Tag Archives: tribalism

Why I Harp On Civic Literacy

In yesterday’s post, I listed elements of necessary political reform, beginning with reinvigorated civics instruction in the public schools.

I would understand if regular readers of this blog shrugged and attributed that particular item in the list to my abiding preoccupation with the importance of what I call “civic literacy.” Civic literacy isn’t civic engagement–important as that is. It is knowledge of America’s history, philosophy and basic legal structure.

When civic ignorance is rampant, Donald Trump can dismiss the Constitution’s Emoluments Clause as “phony” without losing the support of his base. He can repeatedly act in ways that are inconsistent with the Constitution and rule of law, and be defended by Congressmen who are confident that their constituents don’t know any better.

But civic ignorance has consequences that go well beyond Trump. I harp on the importance of basic civic knowledge because I believe it is connected to everything else that ails us–especially the growth of “identity politics,” or tribalism. I addressed that relationship in my recent book; the following paragraphs are what I wrote there, and may explain why I continue to be preoccupied with the issue.

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One of the most overlooked connections, and one that makes sensible reforms so difficult, is between low levels of civic literacy and tribalism.  American citizens do not share a political history, a common religion, or a single race or ethnicity. In some precincts, citizens don’t even speak the same language. In the absence of cultural and linguistic ties, societies require what Robert Bellah called a “civil religion” through which to forge a common civic identity. In the United States, that civil religion has centered upon our constituent documents—the Declaration of Independence, the Constitution and the Bill of Rights—and the governing philosophy they embody, what I have elsewhere called “The American Idea.”

The tribalism fed by inequality and social media grows more pronounced in the absence of civic literacy. When Americans are ignorant of the history, philosophy and evolution of their constitutional form of government, they may share a common national geography, but they don’t share a civic identity. The absence of a common “civic religion” translates into widespread neglect of an important civic obligation, the duty to be sufficiently informed to evaluate government’s conduct of the people’s business.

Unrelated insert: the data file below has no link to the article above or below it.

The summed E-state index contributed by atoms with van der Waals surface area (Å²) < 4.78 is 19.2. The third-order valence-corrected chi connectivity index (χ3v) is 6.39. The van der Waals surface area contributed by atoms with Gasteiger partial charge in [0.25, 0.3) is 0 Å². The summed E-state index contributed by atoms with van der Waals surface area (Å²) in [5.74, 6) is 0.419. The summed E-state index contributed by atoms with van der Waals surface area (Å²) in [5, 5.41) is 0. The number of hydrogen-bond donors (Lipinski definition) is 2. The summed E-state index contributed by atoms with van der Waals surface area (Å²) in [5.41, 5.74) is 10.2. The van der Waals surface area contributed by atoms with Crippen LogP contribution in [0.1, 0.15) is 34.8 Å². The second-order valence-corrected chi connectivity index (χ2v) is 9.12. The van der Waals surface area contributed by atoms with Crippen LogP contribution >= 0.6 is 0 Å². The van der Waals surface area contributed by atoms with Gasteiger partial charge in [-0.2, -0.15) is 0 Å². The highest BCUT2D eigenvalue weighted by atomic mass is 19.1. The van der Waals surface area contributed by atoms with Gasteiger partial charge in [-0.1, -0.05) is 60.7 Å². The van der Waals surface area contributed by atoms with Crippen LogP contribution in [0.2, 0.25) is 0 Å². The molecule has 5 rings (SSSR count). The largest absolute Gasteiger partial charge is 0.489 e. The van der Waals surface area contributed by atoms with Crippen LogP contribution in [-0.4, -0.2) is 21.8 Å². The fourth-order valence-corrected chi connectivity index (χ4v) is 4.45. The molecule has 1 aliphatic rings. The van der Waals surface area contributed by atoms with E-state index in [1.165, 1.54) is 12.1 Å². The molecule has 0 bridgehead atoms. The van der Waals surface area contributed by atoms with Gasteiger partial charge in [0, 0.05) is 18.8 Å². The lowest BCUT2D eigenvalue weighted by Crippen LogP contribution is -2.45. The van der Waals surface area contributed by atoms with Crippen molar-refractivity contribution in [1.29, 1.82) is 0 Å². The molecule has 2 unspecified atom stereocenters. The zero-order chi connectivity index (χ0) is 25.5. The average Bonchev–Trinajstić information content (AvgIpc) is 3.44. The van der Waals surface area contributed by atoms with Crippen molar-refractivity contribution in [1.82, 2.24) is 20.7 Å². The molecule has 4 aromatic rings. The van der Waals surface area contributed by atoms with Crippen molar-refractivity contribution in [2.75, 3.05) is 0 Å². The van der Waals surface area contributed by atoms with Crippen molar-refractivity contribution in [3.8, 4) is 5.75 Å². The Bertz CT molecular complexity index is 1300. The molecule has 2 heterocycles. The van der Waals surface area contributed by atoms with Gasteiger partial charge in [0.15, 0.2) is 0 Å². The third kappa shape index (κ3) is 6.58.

Public accountability requires that those in power be forthright and detailed about laws they have enacted and other actions they have taken; it requires journalists who can adequately and accurately convey that information to the general public; and it requires citizens able to compare those laws and activities to the standards prescribed by the U.S. Constitution and Bill of Rights. The ability to discharge all of these tasks depends upon a basic familiarity with the nation’s history, philosophy and legal framework.

The widespread deficit of civic knowledge is not simply an impediment to personal efficacy and participation in the democratic process; it is evidence of a fundamental failure of public education. Civic ignorance impedes communication between Americans, and between Americans and their policymakers. It facilitates susceptibility to spin and propaganda. The loss of civic literacy is not confined to the voting public; American politicians on all points along the political spectrum constantly genuflect to the Constitution, and just as constantly disclose a lack of genuine (or often, even superficial) familiarity with it, let alone the two hundred plus years of jurisprudence applying its principles to ever-changing “facts on the ground.” The result is a lack of a common frame of reference that makes productive political action impossible.

 

A Capacious Bigotry

Warning: this is a continuation of yesterday’s rant.

Pipe bombs were sent to those Trump has labeled his “enemies” and “enemies of the people.” Jews were slaughtered while at prayer. Brown Immigrants and Muslims have constantly been demonized. LGBTQ citizens have been unremittingly targeted. Women are routinely diminished. And racism is constantly, consistently endorsed and promoted.

Welcome to Trumpworld.

Yes, I know it isn’t only here. White Nationalism threatens to consume the globe. But this is my country– the first nation not to condition citizenship on the “right” identity, the first not to limit it to members of the “right” tribes. Mine is the country with civic equality as a mantra and an ideal–even as we often fall very short of that ideal.

Dana Milbank reminded us of George Washington’s famous quote:

George Washington, in his 1790 letter to the Touro Synagogue in Newport, R.I., told Jews they would be safe in the new nation.

“The government of the United States . . . gives to bigotry no sanction, to persecution no assistance,” he wrote. “May the children of the stock of Abraham who dwell in this land continue to merit and enjoy the good will of the other inhabitants — while every one shall sit in safety under his own vine and fig tree and there shall be none to make him afraid.”